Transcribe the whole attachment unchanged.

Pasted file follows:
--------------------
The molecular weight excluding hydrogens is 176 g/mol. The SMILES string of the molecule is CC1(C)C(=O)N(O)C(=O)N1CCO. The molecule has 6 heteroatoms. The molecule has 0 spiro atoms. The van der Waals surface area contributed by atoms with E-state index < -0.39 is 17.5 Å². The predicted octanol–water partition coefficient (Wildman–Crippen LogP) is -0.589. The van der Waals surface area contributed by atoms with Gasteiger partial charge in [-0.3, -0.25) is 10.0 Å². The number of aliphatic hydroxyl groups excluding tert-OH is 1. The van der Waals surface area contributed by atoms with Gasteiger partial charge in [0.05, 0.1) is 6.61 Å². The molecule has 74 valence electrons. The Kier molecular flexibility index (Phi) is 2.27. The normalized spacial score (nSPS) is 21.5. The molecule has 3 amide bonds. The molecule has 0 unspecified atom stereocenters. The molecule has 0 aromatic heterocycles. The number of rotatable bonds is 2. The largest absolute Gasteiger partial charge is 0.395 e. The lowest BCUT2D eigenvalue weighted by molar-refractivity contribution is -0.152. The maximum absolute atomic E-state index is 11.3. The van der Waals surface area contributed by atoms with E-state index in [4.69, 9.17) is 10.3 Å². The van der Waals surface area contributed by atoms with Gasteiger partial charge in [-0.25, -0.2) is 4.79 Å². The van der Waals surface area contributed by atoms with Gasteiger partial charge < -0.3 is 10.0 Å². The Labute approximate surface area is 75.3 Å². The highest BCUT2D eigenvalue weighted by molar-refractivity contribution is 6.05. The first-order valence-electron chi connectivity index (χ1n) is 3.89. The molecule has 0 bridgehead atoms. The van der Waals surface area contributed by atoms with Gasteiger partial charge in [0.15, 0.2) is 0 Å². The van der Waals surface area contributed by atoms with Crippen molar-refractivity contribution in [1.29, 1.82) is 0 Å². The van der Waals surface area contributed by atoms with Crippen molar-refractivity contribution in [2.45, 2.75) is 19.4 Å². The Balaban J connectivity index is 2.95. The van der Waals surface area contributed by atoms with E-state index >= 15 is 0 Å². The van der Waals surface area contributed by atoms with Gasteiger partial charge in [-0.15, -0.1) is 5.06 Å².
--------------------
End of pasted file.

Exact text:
The molecular weight excluding hydrogens is 176 g/mol. The SMILES string of the molecule is CC1(C)C(=O)N(O)C(=O)N1CCO. The molecule has 6 heteroatoms. The molecule has 0 spiro atoms. The van der Waals surface area contributed by atoms with E-state index < -0.39 is 17.5 Å². The predicted octanol–water partition coefficient (Wildman–Crippen LogP) is -0.589. The van der Waals surface area contributed by atoms with Gasteiger partial charge in [-0.3, -0.25) is 10.0 Å². The number of aliphatic hydroxyl groups excluding tert-OH is 1. The van der Waals surface area contributed by atoms with Gasteiger partial charge in [0.05, 0.1) is 6.61 Å². The molecule has 74 valence electrons. The Kier molecular flexibility index (Phi) is 2.27. The normalized spacial score (nSPS) is 21.5. The molecule has 3 amide bonds. The molecule has 0 unspecified atom stereocenters. The molecule has 0 aromatic heterocycles. The number of rotatable bonds is 2. The largest absolute Gasteiger partial charge is 0.395 e. The lowest BCUT2D eigenvalue weighted by molar-refractivity contribution is -0.152. The maximum absolute atomic E-state index is 11.3. The van der Waals surface area contributed by atoms with E-state index in [4.69, 9.17) is 10.3 Å². The van der Waals surface area contributed by atoms with Gasteiger partial charge in [-0.25, -0.2) is 4.79 Å². The van der Waals surface area contributed by atoms with Gasteiger partial charge < -0.3 is 10.0 Å². The Labute approximate surface area is 75.3 Å². The highest BCUT2D eigenvalue weighted by molar-refractivity contribution is 6.05. The first-order valence-electron chi connectivity index (χ1n) is 3.89. The molecule has 0 bridgehead atoms. The van der Waals surface area contributed by atoms with Gasteiger partial charge in [0.15, 0.2) is 0 Å². The van der Waals surface area contributed by atoms with Crippen molar-refractivity contribution in [1.29, 1.82) is 0 Å². The van der Waals surface area contributed by atoms with Crippen molar-refractivity contribution in [2.45, 2.75) is 19.4 Å². The Balaban J connectivity index is 2.95. The van der Waals surface area contributed by atoms with E-state index >= 15 is 0 Å². The van der Waals surface area contributed by atoms with Gasteiger partial charge in [-0.15, -0.1) is 5.06 Å².